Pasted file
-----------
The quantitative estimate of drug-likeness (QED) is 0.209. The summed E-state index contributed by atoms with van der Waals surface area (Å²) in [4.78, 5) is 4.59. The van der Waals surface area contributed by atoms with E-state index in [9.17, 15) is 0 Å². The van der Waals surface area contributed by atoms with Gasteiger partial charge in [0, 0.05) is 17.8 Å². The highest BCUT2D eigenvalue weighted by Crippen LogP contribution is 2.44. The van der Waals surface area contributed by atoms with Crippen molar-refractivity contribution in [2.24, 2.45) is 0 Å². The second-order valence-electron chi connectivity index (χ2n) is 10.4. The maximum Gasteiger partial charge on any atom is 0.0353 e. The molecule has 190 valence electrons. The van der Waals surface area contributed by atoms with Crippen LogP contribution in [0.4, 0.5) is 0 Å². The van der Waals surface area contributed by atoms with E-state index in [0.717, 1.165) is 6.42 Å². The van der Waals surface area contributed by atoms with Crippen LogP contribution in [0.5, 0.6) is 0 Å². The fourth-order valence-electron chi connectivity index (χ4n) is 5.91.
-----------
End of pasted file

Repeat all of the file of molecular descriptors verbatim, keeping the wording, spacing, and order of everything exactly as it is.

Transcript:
The quantitative estimate of drug-likeness (QED) is 0.209. The summed E-state index contributed by atoms with van der Waals surface area (Å²) in [4.78, 5) is 4.59. The van der Waals surface area contributed by atoms with E-state index in [9.17, 15) is 0 Å². The van der Waals surface area contributed by atoms with Gasteiger partial charge in [0, 0.05) is 17.8 Å². The highest BCUT2D eigenvalue weighted by Crippen LogP contribution is 2.44. The van der Waals surface area contributed by atoms with Crippen molar-refractivity contribution in [2.24, 2.45) is 0 Å². The second-order valence-electron chi connectivity index (χ2n) is 10.4. The maximum Gasteiger partial charge on any atom is 0.0353 e. The molecule has 190 valence electrons. The van der Waals surface area contributed by atoms with Crippen LogP contribution in [0.4, 0.5) is 0 Å². The van der Waals surface area contributed by atoms with E-state index in [0.717, 1.165) is 6.42 Å². The van der Waals surface area contributed by atoms with Crippen LogP contribution in [0.5, 0.6) is 0 Å². The fourth-order valence-electron chi connectivity index (χ4n) is 5.91.